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    The top 10 developments in dental technology in 2017

    2017 has been a year of advancements ­— not in tools themselves, but in how they impact the industry.

     

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    3. Regulatory involvement in dental labs by the FDA 

    Mark Ferguson, general manager of Vulcan Custom Dental in Birmingham, Alabama, says that one of the biggest things to affect dental tech this year is a stronger FDA presence, specifically in dental labs and particularly in regards to implant dentistry. 

    “In my experience, the FDA’s involvement was strong this year,” he says. “There were FDA audits on a number of dental laboratories, which was almost unheard of in the past.” 

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    Ferguson asserts that this wasn’t because of new rules that had been put in place. The real reason is that enforcement of those rules has changed, thanks in part to the digitizing of implants. 

    “Implant abutments are considered a medical device,” he says. “To produce and manufacture a custom abutment from a CAD/CAM workflow, the facility would have to be registered with the FDA as a medical device manufacturer or a contract manufacturer. In the past, with UCLA abutments or through grinding down stock abutments, that’s never been the case. If a lab is manufacturing CAD/CAM abutments, they would have to be registered as a medical device manufacturer or a contract manufacturer for a company creating the blanks.”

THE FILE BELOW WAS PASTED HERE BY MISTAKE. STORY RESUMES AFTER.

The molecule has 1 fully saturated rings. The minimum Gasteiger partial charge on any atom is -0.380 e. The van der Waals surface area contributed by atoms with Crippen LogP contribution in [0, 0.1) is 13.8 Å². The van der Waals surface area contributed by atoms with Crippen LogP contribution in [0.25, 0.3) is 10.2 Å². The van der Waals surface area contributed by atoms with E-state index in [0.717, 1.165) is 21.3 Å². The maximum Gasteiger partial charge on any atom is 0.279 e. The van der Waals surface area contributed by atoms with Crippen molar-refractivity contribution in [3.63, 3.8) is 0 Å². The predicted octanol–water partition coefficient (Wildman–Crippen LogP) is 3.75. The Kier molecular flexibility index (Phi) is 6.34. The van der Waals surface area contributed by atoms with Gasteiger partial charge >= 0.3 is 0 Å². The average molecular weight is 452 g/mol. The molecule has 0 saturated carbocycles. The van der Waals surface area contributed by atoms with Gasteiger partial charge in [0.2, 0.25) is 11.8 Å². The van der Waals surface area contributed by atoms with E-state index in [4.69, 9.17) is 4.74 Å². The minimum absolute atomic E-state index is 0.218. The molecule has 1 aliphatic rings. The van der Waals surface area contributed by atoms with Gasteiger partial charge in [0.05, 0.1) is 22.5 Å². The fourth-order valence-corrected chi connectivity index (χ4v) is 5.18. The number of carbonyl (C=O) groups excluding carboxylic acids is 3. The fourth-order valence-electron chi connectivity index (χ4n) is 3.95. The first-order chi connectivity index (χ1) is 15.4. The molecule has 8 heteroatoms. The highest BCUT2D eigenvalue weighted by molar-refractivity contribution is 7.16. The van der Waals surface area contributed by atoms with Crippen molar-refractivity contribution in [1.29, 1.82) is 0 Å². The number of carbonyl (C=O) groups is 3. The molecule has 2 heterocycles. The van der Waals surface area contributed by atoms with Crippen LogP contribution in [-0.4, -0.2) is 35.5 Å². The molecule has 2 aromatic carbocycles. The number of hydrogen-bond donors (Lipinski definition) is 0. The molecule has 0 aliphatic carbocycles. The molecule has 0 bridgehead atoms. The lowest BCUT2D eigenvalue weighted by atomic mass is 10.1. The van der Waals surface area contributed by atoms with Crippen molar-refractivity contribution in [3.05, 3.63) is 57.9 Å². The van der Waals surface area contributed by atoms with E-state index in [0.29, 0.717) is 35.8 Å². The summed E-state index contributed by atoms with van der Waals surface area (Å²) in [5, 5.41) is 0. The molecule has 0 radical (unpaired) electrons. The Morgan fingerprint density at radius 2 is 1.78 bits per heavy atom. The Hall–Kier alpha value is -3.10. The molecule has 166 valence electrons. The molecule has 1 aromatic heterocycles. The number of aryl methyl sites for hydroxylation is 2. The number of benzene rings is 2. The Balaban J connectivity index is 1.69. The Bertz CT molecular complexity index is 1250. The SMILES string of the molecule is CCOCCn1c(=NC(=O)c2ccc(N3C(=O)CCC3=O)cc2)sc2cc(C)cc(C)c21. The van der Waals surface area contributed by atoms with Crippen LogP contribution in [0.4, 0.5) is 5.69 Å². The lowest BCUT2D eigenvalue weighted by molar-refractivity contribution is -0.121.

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    Ferguson thinks it’s imperative that dental professionals research where they’re getting their abutments made. 

    “It’s important for people who are manufacturing CAD/CAM abutments to make sure that they have everything in line,” he says. And it’s not just for custom abutments. The same goes for surgical guides. 

    “If you’re printing a surgical guide, you should be registered with the FDA as a medical device manufacturer,” he says. “For labs that are doing that that aren’t registered, they put not only that surgical guide business in jeopardy, but their entire lab in jeopardy. To get the entire lab shut down because of an extra product that you’re not even making much money on is a risk that labs shouldn’t be taking.” 

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